The bombardment orders required units to be in position south west of Dwarka Light at a distance of six miles and steer north westerly course. Due to restrictions on communication circuits, bombardment orders were passed to ships either by heaving line or visual signalling. The ships were to be seven cables apart in what was called formation ‘Whisky 81’ – one of the sequences worked out by Commodore Saleemi for quickly assuming a formation best suited to PN for surface action instead of relying on NATO’s tactical publications in use in the flotilla.
Seven ships of Pakistan Navy which sailed for Dwarka With 24 guns were a mix of battle-tested and capable ships, manned by eager, well-trained crews.The ships arrived in the target area roughly on time shortly after midnight and began to steam towards Dwarka led by Alamgir, with Jahangir, Khaibar, Babur, Badr, Shah Jahan, and Tippu Sultan following in column.
Dwarka was enforcing a blackout and only identifiable by radar, but the lighthouse provided a very good point of reference in terms of positioning for the task force. Executing the ‘Operation Somnath’ each ship was authorized to fire 50 rounds of high ammunition. The ships opened fire from a distance of 5.5 to 6.3 miles still closing the range. Approximately, four minutes was all it took to fire the allocated number of shells, and quickly alter course to exit the area.
On checking damage at Dwarka On 8th September, Indian Navy officials acknowledged the damaged caused as a result of this action. They found the radar station destroyed; the naval air station’s runway for test flights of INS Vikrant damaged; about 50 persons dead and a nearby cement factory also damaged. This official version of Indian Naval officials clears doubts that Pakistan Navy’s raid on Dwarka had been a stunning success as not only a massive material and psychological damage was done to the enemy but also Indian air raids on Karachi ceased, implying the radar station was knocked out.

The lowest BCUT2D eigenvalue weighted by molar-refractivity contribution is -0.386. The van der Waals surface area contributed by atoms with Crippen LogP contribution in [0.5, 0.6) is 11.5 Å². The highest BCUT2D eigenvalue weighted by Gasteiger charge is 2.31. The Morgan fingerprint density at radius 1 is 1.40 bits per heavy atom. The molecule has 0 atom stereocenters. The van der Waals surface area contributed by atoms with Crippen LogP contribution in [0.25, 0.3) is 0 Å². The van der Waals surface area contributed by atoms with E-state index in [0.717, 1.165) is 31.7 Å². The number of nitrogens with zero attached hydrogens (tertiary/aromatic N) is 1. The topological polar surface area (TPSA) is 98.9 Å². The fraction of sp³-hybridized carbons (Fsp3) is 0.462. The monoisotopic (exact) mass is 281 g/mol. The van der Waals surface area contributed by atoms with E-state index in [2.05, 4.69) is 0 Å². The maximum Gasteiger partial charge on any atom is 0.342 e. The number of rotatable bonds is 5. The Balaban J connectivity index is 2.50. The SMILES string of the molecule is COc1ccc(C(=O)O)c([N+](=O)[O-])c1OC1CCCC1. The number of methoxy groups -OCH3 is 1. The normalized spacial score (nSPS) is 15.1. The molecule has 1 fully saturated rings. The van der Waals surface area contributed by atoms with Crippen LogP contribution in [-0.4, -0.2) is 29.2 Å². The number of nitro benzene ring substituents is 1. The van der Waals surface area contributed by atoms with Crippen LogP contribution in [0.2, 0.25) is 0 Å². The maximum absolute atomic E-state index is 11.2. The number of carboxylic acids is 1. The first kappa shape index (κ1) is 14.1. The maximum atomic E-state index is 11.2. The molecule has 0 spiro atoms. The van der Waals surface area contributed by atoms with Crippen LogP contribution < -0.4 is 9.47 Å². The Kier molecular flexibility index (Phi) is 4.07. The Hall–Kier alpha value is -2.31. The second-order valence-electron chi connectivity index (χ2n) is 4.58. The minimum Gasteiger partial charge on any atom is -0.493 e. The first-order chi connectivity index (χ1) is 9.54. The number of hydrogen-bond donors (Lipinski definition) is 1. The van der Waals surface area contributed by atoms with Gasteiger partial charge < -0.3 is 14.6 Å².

The Pakistani fleet arrived back in home waters minutes after the attack, assumed their patrol stations 100 miles off Karachi, and ready for a possible Indian response, which through possible radar contacts were observed but never materialised. The sole Indian warship in the area, the Whitby Class frigate Talwar, had been undergoing repairs to her condensers in Okha, and had not challenged the raid.
Another justification for not responding to the attack was given in the Indian Parliament by the Indian defence ministry that defence of Andaman and Nicobar Islands against an attack from Indonesia was more important than engaging Pakistan Navy. However, this justification seems illogical given the fact that Indian Navy had then shifted the units to the west coast towards end of August. Another moronic argument the Indian Naval Chief gave was that Indian Navy was barred from operating north of Porbandar.
This operation tells us that quality always triumphs over quantity as Pakistan’s Navy was relatively small and had lesser offensive and deterrent capability as compared to that of Indian Navy, nevertheless, it gave its best and taught the enemy an unforgettable lesson.